Sunday, July 17, 2011

Another nanoparticle study

This is another study purporting to show bad effects from motor vehicle exhausts. Sadly, the topic has become involved with Greenie beliefs. Read here what happens if your findings don't suit the Greenie agenda. In the circumstances all findings in the area have to be treated with a priori suspicion. Only findings that suit the Greenie agenda are likely to get published.

Aside from a priori doubts, however, there are clear weaknesses in this study particularly. The "sample" size of only 16 is amazingly small and could easily give unreplicable results.

And what they found borders on the trivial. They found that inhaling diesel exhaust increased blood pressure and reduced the tendency of blood vessels to dilate. I think being made to inhale diesel exhaust would raise my blood pressure too! The smell alone is pretty obnoxious.

And (pace the Daily Mail) there was no evidence of the blood vessel effects doing any wider damage

Combustion-derived nanoparticulate induces the adverse vascular effects of diesel exhaust inhalation

By Nicholas L. Mills et al.


Aim: Exposure to road traffic and air pollution may be a trigger of acute myocardial infarction, but the individual pollutants responsible for this effect have not been established. We assess the role of combustion-derived-nanoparticles in mediating the adverse cardiovascular effects of air pollution.

Methods and results: To determine the in vivo effects of inhalation of diesel exhaust components, 16 healthy volunteers were exposed to (i) dilute diesel exhaust, (ii) pure carbon nanoparticulate, (iii) filtered diesel exhaust, or (iv) filtered air, in a randomized double blind cross-over study.

Following each exposure, forearm blood flow was measured during intra-brachial bradykinin, acetylcholine, sodium nitroprusside, and verapamil infusions.

Compared with filtered air, inhalation of diesel exhaust increased systolic blood pressure (145 ± 4 vs. 133 ± 3 mmHg, P< 0.05) and attenuated vasodilatation to bradykinin (P= 0.005), acetylcholine (P= 0.008), and sodium nitroprusside (P< 0.001).

Exposure to pure carbon nanoparticulate or filtered exhaust had no effect on endothelium-dependent or -independent vasodilatation.

To determine the direct vascular effects of nanoparticulate, isolated rat aortic rings (n= 6–9 per group) were assessed in vitro by wire myography and exposed to diesel exhaust particulate, pure carbon nanoparticulate and vehicle.

Compared with vehicle, diesel exhaust particulate (but not pure carbon nanoparticulate) attenuated both acetylcholine (P< 0.001) and sodium-nitroprusside (P= 0.019)-induced vasorelaxation. These effects were partially attributable to both soluble and insoluble components of the particulate.

Conclusion: Combustion-derived nanoparticulate appears to predominately mediate the adverse vascular effects of diesel exhaust inhalation. This provides a rationale for testing environmental health interventions targeted at reducing traffic-derived particulate emissions.


The 'super tomatoes' fortified with minerals that combat cancer

This is just speculation. No proof of any benefit

It is the perfect excuse to have that last piece of pizza. ‘Super tomatoes’ fortified with minerals have just hit shelves across the UK.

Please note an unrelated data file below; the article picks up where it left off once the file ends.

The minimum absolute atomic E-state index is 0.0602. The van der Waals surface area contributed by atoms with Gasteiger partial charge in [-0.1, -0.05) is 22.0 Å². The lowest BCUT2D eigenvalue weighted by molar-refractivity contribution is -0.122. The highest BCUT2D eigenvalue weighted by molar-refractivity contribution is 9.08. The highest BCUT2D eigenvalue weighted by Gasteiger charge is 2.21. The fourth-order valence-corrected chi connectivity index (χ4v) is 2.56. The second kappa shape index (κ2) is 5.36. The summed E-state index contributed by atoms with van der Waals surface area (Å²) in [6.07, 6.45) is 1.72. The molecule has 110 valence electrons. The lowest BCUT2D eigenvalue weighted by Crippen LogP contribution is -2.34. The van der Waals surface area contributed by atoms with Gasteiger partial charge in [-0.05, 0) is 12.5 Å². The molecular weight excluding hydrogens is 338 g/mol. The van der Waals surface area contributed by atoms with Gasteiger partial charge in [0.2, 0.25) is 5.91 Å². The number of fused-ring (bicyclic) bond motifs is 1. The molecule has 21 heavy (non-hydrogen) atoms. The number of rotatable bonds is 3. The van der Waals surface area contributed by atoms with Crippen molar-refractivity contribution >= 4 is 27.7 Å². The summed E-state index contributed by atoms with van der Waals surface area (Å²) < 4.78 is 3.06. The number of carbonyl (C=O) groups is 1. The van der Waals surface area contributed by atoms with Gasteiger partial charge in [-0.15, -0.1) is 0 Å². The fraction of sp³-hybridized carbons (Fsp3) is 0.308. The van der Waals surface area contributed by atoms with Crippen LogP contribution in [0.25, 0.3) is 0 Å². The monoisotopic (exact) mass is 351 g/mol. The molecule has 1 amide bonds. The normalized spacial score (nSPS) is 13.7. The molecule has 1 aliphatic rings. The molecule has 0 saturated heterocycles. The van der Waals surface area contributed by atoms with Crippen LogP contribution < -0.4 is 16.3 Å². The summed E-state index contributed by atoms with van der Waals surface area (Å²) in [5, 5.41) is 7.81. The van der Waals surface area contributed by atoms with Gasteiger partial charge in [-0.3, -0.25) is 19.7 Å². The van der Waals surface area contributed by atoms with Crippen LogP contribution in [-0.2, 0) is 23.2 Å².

Ordinary tomatoes – which are already viewed as one of the superfoods – have been enriched with selenium, a powerful anti-oxidant that boosts the immune system and may prevent cancer. The mineral, found naturally in foods such as Brazil nuts, shellfish and liver, is also important for the thyroid gland, which determines how quickly the body uses energy and also produces proteins.

The new tomatoes, which cost £1.99 for 300g, have gone on sale in Marks & Spencer. Food scientists for the company turned their attention to the mineral because it is lacking in UK diets. Low concentrations in farm soil means little of the mineral finds its way into home-grown foods. There is evidence that a deficiency may lead to heart disease and, while it does not tend to directly cause illnesses, it can make the body more likely to catch infections.

Dr Carina Norris, of the Nutrition Society, said the tomatoes were a great way to get the nutrient into our diets. ‘Selenium plays an important role in supporting the immune system, and it’s thought that getting adequate selenium reduces our risk of cancer,’ she said.

‘But many people in the UK don’t get enough from their diets – the latest data suggests the average person consumes well below the (daily) target of 60microgrammes for women and 75 for men.

‘So to get a “difficult” nutrient like selenium into a food that more or less everyone eats – such as tomatoes – has to be a good thing.’ The tomato is the latest product developed by Marks & Spencer to try to improve customers’ health.

It follows the store’s Vitamin D-enriched milk, yoghurts and juice developed to help tackle health problems caused by a lack of sunshine, such as rickets.

M&S produce technologist Dr Simon Coupe said: ‘We want to make it easy for our customers to eat healthily and our new tomatoes are win-win – the taste of summer with a boost for your immune system.’


1 comment:

Wireless.Phil said...

New rice?

Climate Adaptation of Rice 4 days ago

Seattle – Rice – which provides nearly half the daily calories for the world’s population – could become adapted to climate change and some catastrophic events by colonizing its seeds or plants with the spores of tiny naturally occurring fungi, just-published U.S. Geological Survey-led research shows.